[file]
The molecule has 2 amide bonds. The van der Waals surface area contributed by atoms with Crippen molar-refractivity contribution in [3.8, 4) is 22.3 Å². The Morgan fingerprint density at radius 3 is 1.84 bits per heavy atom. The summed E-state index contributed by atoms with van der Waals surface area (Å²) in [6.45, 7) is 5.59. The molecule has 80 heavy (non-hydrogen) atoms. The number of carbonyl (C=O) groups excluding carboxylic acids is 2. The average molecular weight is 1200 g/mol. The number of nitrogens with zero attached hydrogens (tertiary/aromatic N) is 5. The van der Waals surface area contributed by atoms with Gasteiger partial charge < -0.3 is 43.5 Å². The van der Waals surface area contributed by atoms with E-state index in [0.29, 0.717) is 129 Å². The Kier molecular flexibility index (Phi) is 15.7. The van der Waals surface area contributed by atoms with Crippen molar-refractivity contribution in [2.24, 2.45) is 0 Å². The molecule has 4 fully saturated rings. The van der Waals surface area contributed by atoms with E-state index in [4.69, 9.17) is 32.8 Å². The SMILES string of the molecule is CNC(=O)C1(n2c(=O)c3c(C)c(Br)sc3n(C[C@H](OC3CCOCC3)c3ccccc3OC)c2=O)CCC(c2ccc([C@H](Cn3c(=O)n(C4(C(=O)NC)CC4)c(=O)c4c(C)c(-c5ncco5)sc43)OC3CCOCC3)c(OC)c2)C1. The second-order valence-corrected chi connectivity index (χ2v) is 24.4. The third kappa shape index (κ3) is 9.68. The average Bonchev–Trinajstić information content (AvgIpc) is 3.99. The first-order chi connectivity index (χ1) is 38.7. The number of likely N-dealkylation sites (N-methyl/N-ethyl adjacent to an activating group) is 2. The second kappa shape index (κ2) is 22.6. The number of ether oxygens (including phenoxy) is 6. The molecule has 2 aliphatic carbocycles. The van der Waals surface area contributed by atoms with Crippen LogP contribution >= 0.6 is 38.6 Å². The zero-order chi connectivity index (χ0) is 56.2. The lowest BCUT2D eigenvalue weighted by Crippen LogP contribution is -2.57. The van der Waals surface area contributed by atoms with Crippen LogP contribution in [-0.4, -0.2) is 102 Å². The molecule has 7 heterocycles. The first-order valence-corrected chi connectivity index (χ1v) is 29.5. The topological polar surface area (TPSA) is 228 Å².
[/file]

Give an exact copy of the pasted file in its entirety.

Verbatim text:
The molecule has 2 amide bonds. The van der Waals surface area contributed by atoms with Crippen molar-refractivity contribution in [3.8, 4) is 22.3 Å². The Morgan fingerprint density at radius 3 is 1.84 bits per heavy atom. The summed E-state index contributed by atoms with van der Waals surface area (Å²) in [6.45, 7) is 5.59. The molecule has 80 heavy (non-hydrogen) atoms. The number of carbonyl (C=O) groups excluding carboxylic acids is 2. The average molecular weight is 1200 g/mol. The number of nitrogens with zero attached hydrogens (tertiary/aromatic N) is 5. The van der Waals surface area contributed by atoms with Gasteiger partial charge < -0.3 is 43.5 Å². The van der Waals surface area contributed by atoms with E-state index in [0.29, 0.717) is 129 Å². The Kier molecular flexibility index (Phi) is 15.7. The van der Waals surface area contributed by atoms with Crippen molar-refractivity contribution in [2.24, 2.45) is 0 Å². The molecule has 4 fully saturated rings. The van der Waals surface area contributed by atoms with E-state index in [4.69, 9.17) is 32.8 Å². The SMILES string of the molecule is CNC(=O)C1(n2c(=O)c3c(C)c(Br)sc3n(C[C@H](OC3CCOCC3)c3ccccc3OC)c2=O)CCC(c2ccc([C@H](Cn3c(=O)n(C4(C(=O)NC)CC4)c(=O)c4c(C)c(-c5ncco5)sc43)OC3CCOCC3)c(OC)c2)C1. The second-order valence-corrected chi connectivity index (χ2v) is 24.4. The third kappa shape index (κ3) is 9.68. The average Bonchev–Trinajstić information content (AvgIpc) is 3.99. The first-order chi connectivity index (χ1) is 38.7. The number of likely N-dealkylation sites (N-methyl/N-ethyl adjacent to an activating group) is 2. The second kappa shape index (κ2) is 22.6. The number of ether oxygens (including phenoxy) is 6. The molecule has 2 aliphatic carbocycles. The van der Waals surface area contributed by atoms with Crippen LogP contribution >= 0.6 is 38.6 Å². The zero-order chi connectivity index (χ0) is 56.2. The lowest BCUT2D eigenvalue weighted by Crippen LogP contribution is -2.57. The van der Waals surface area contributed by atoms with Crippen LogP contribution in [-0.4, -0.2) is 102 Å². The molecule has 7 heterocycles. The first-order valence-corrected chi connectivity index (χ1v) is 29.5. The topological polar surface area (TPSA) is 228 Å².